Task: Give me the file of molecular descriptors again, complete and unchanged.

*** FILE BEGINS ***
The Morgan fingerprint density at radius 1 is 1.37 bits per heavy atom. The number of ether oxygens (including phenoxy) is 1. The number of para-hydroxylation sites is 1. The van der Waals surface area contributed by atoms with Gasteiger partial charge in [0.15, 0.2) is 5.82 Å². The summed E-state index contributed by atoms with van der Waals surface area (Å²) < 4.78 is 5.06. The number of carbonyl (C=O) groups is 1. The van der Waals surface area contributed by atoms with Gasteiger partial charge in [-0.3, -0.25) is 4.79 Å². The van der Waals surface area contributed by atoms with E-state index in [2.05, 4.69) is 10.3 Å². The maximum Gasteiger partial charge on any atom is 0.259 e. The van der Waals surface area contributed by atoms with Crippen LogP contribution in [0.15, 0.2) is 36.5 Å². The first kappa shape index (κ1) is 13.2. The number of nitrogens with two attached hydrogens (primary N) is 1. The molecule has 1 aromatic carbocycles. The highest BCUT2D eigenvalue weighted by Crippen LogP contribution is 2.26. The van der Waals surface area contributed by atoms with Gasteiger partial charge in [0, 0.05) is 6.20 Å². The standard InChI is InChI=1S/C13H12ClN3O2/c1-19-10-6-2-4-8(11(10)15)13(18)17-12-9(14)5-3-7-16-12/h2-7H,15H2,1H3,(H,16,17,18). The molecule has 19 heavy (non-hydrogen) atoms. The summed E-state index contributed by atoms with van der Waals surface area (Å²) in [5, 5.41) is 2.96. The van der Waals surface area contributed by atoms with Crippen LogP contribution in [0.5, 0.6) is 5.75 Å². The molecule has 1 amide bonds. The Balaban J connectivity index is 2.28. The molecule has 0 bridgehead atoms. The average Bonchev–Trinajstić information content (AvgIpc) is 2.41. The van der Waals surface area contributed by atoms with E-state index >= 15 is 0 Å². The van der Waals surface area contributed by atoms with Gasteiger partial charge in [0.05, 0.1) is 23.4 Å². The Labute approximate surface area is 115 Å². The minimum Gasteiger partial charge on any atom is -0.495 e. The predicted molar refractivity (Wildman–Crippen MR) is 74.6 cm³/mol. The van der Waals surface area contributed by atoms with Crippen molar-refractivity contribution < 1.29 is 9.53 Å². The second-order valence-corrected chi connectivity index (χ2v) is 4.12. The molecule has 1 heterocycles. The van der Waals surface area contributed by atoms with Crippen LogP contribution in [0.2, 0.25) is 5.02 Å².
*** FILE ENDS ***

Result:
The Morgan fingerprint density at radius 1 is 1.37 bits per heavy atom. The number of ether oxygens (including phenoxy) is 1. The number of para-hydroxylation sites is 1. The van der Waals surface area contributed by atoms with Gasteiger partial charge in [0.15, 0.2) is 5.82 Å². The summed E-state index contributed by atoms with van der Waals surface area (Å²) < 4.78 is 5.06. The number of carbonyl (C=O) groups is 1. The van der Waals surface area contributed by atoms with Gasteiger partial charge in [-0.3, -0.25) is 4.79 Å². The van der Waals surface area contributed by atoms with E-state index in [2.05, 4.69) is 10.3 Å². The maximum Gasteiger partial charge on any atom is 0.259 e. The van der Waals surface area contributed by atoms with Crippen LogP contribution in [0.15, 0.2) is 36.5 Å². The first kappa shape index (κ1) is 13.2. The number of nitrogens with two attached hydrogens (primary N) is 1. The molecule has 1 aromatic carbocycles. The highest BCUT2D eigenvalue weighted by Crippen LogP contribution is 2.26. The van der Waals surface area contributed by atoms with Gasteiger partial charge in [0, 0.05) is 6.20 Å². The standard InChI is InChI=1S/C13H12ClN3O2/c1-19-10-6-2-4-8(11(10)15)13(18)17-12-9(14)5-3-7-16-12/h2-7H,15H2,1H3,(H,16,17,18). The molecule has 19 heavy (non-hydrogen) atoms. The summed E-state index contributed by atoms with van der Waals surface area (Å²) in [5, 5.41) is 2.96. The van der Waals surface area contributed by atoms with Crippen LogP contribution in [0.5, 0.6) is 5.75 Å². The molecule has 1 amide bonds. The Balaban J connectivity index is 2.28. The molecule has 0 bridgehead atoms. The average Bonchev–Trinajstić information content (AvgIpc) is 2.41. The van der Waals surface area contributed by atoms with E-state index >= 15 is 0 Å². The van der Waals surface area contributed by atoms with Gasteiger partial charge in [0.05, 0.1) is 23.4 Å². The Labute approximate surface area is 115 Å². The minimum Gasteiger partial charge on any atom is -0.495 e. The predicted molar refractivity (Wildman–Crippen MR) is 74.6 cm³/mol. The van der Waals surface area contributed by atoms with Crippen molar-refractivity contribution < 1.29 is 9.53 Å². The second-order valence-corrected chi connectivity index (χ2v) is 4.12. The molecule has 1 heterocycles. The van der Waals surface area contributed by atoms with Crippen LogP contribution in [0.2, 0.25) is 5.02 Å².